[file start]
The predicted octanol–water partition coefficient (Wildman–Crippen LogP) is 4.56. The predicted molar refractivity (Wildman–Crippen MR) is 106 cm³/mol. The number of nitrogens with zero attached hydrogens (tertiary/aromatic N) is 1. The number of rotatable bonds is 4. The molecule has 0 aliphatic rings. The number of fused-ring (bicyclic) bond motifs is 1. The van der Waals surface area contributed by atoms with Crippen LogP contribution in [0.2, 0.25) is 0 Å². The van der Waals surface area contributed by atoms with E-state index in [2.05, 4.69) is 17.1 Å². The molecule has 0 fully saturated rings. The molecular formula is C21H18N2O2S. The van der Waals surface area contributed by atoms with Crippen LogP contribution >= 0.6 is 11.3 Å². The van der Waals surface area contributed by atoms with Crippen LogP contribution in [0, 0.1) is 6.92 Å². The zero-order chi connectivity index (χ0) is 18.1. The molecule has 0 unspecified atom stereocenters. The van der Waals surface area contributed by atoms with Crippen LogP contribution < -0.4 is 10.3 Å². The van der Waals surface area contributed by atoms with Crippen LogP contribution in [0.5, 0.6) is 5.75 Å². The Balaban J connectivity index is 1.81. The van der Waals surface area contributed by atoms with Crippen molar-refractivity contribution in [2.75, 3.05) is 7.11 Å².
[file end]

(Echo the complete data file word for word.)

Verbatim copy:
The predicted octanol–water partition coefficient (Wildman–Crippen LogP) is 4.56. The predicted molar refractivity (Wildman–Crippen MR) is 106 cm³/mol. The number of nitrogens with zero attached hydrogens (tertiary/aromatic N) is 1. The number of rotatable bonds is 4. The molecule has 0 aliphatic rings. The number of fused-ring (bicyclic) bond motifs is 1. The van der Waals surface area contributed by atoms with Crippen LogP contribution in [0.2, 0.25) is 0 Å². The van der Waals surface area contributed by atoms with E-state index in [2.05, 4.69) is 17.1 Å². The molecule has 0 fully saturated rings. The molecular formula is C21H18N2O2S. The van der Waals surface area contributed by atoms with Crippen LogP contribution >= 0.6 is 11.3 Å². The van der Waals surface area contributed by atoms with Crippen LogP contribution in [0, 0.1) is 6.92 Å². The zero-order chi connectivity index (χ0) is 18.1. The molecule has 0 unspecified atom stereocenters. The van der Waals surface area contributed by atoms with Crippen LogP contribution < -0.4 is 10.3 Å². The van der Waals surface area contributed by atoms with Crippen LogP contribution in [0.5, 0.6) is 5.75 Å². The Balaban J connectivity index is 1.81. The van der Waals surface area contributed by atoms with Crippen molar-refractivity contribution in [2.75, 3.05) is 7.11 Å².